President Trump and Commerce Secretary Wilbur Ross share the view that multilateral trade deals that involve several governments, and which have been pursued by the US since the 1990s, allowed other countries to make gains at America’s expense.

The bilateral setting, on the other hand, permits US negotiators to apply leverage more effectively during negotiations and to shape future trade agreements in America’s own interests. They are supposedly more manageable and make it easier for the US to withdraw from deals that hurt its interests compared with, say, the lengthier process provided by the World Trade Organization.

Critics would argue that Trump seems to be minimizing the power the Americans can use in multilateral negotiations while exaggerating the gains that the US would supposedly win in bilateral talks.

Moreover, Trump’s bilateral trade approach fails to consider the way the global economy works today with companies taking part in global value chains, and stages of production split among numerous countries.

And such a strategy could also undermine the efforts to harmonize international regulations while creating a “spaghetti bowl” of overlapping standards.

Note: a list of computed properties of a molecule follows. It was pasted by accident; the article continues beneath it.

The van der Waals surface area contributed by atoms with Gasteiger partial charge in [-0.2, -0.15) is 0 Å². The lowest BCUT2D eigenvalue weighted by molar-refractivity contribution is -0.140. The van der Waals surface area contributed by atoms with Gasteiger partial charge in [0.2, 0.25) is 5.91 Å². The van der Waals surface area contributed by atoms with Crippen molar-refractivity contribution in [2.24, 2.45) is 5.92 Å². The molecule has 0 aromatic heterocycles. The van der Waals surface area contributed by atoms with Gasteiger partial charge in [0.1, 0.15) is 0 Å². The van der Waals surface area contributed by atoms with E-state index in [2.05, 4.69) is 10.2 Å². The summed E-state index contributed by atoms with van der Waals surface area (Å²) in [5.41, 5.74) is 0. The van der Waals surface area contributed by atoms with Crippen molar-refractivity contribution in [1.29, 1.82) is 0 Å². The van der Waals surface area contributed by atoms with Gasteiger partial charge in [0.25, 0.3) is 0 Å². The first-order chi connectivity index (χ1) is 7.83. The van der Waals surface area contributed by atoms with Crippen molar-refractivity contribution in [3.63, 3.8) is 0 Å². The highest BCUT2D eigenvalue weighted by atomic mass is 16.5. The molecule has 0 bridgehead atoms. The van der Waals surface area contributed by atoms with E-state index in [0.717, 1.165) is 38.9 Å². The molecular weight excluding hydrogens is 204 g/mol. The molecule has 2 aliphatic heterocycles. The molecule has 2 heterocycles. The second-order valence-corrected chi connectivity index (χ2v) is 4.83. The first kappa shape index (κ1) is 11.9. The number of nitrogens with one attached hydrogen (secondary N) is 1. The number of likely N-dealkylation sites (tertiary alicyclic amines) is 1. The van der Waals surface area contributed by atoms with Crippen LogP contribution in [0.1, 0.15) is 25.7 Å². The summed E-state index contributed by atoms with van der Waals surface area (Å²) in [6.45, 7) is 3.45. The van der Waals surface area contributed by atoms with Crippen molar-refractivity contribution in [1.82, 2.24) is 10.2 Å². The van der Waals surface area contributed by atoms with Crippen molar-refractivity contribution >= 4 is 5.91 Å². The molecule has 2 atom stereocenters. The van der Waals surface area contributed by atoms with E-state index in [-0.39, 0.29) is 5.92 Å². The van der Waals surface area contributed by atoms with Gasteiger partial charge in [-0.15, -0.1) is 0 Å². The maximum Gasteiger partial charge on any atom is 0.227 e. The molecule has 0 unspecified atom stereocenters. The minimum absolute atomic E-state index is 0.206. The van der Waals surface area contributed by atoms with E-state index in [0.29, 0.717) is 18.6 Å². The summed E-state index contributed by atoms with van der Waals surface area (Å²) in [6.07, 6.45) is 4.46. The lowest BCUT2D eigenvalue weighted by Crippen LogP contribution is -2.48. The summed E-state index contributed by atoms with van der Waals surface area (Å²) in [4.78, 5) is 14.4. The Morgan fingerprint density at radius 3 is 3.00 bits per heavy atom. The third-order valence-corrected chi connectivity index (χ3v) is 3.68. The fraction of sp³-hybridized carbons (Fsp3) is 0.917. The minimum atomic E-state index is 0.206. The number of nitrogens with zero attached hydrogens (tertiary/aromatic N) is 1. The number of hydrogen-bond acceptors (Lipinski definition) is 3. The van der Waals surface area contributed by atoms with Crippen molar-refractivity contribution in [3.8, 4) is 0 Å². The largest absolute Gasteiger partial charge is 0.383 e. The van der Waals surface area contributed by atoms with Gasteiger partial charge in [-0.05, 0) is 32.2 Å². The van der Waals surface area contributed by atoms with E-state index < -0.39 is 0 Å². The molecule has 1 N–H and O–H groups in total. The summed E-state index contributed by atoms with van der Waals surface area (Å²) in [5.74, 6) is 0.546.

Moreover, it’s not clear how many governments would be open to bilateral deals with the US. The United Kingdom, India, Taiwan, Vietnam and Russia seem to be on the Trump administration’s list of candidates, as is Japan. But then the Japanese have hinted that if they negotiate a bilateral trade deal with the US, they would not agree to open their agriculture more than they would have done under the TPP.

Similarly, US officials have suggested that the concessions they would ask Mexico and Canada to make as part of the renegotiation of NAFTA would be closely aligned with those the two countries have made under the TPP.

That raises the intriguing prospect that the Trump administration would end up signing bilateral trade agreements with Asian governments with provisions that would look quite similar to those that would be included in the TPP deal that the remaining 11 signatories to the agreement are expected to ratify.

Whether that happens or not, Trump will probably continue to sound like the economic nationalist candidate of his presidential campaign and will still be bashed by critics as a protectionist.

In reality those who should probably complain about his trade policy will be the “forgotten men and women” in Ohio and Pennsylvania to whom he pledged to return the lost manufacturing jobs from Mexico and China.

Leon Hadar is a Washington-based journalist and global affairs analyst. He is currently a senior analyst with Wikistrat, a geo-strategic consulting firm. He authored Quagmire: America in the Middle East​ (Cato Institute, 1992) and Sandstorm: Policy Failure in the Middle East (Palgrave Macmillan, 2005). He has a PhD in international relations from American University in Washington, DC, and master's degrees from the schools of journalism and international affairs at Columbia University.